In May, the five Mad River Valley towns wrapped up a two-year stormwater planning process resulting in a watershed master plan, a list of 100 top projects (20 per town), and conceptual engineering plans for 25 priority sites (five per town).
Stormwater runoff is rain and snowmelt that runs off the land, carrying pollutants and eroded sediment into waterways. Runoff decreases the quality of streams and lakes and contributes to flooding damages to property and infrastructure. Communities and landowners have the opportunity to reduce these negative impacts with green stormwater infrastructure (GSI) that aims to manage runoff close to its source using techniques that imitate natural hydrologic processes and incorporate them into more traditional infrastructure. Working with Friends of the Mad River, the Central Vermont Regional Planning Commission (CVRPC) and Watershed Consulting Associates, town stakeholders prioritized opportunities in their towns for slowing, sinking and spreading stormwater runoff with GSI before it fills streams.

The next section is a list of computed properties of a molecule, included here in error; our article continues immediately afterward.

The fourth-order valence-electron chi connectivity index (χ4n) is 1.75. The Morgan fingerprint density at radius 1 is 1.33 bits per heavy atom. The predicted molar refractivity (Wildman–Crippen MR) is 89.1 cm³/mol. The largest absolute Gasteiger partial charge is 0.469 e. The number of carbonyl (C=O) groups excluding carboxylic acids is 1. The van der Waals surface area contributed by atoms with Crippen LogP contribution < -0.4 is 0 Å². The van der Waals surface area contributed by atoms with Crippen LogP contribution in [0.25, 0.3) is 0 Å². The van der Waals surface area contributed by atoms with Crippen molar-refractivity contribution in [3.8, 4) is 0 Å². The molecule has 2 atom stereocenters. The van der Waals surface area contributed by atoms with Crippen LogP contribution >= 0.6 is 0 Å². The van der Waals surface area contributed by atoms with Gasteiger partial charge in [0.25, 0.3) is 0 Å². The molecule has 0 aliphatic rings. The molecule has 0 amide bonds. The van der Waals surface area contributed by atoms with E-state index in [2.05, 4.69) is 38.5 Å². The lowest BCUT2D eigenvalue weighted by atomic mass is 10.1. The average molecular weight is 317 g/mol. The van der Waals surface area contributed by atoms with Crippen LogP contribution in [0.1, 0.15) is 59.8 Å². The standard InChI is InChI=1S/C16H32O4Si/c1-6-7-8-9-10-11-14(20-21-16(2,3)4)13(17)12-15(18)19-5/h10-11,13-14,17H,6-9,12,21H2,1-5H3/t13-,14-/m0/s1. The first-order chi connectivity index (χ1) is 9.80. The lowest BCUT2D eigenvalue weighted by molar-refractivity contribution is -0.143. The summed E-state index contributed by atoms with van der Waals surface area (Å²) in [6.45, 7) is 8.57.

“Even though Duxbury has only a small footprint in the Mad River watershed, we are grateful for the work of this team working with our town,” said Alan Quackenbush, Duxbury Planning Commission chair. “We now have a short list and a longer list of priorities for the town to work on with regard to stormwater runoff and erosion issues. The major rain event from Sunday night shows us that we still have a long way to go in managing runoff, but at least we have a framework to get started.”
The Ridge to River Initiative, a five-town coalition working toward clean water and flood resilience in the Mad River Valley, has focused since 2015 on managing stormwater across The Valley because it a critical strategy for reducing the community’s vulnerability to flooding and keeping swim holes clean. Led by Friends of the Mad River and supported by the High Meadows Fund, Ridge to River sought out and supported CVRPC’s grant request to the Ecosystem Restoration Grant Program at the Vermont Department of Environmental Conservation to fund stormwater master planning in the Mad River Valley.
“After the grant was awarded in 2017, stakeholders in each town – from select boards, road crews, planning commissions, administrative and zoning staff, and impacted landowners – worked diligently with partners to ensure that the products were of local value,” explained Friends of the Mad River executive director Corrie Miller.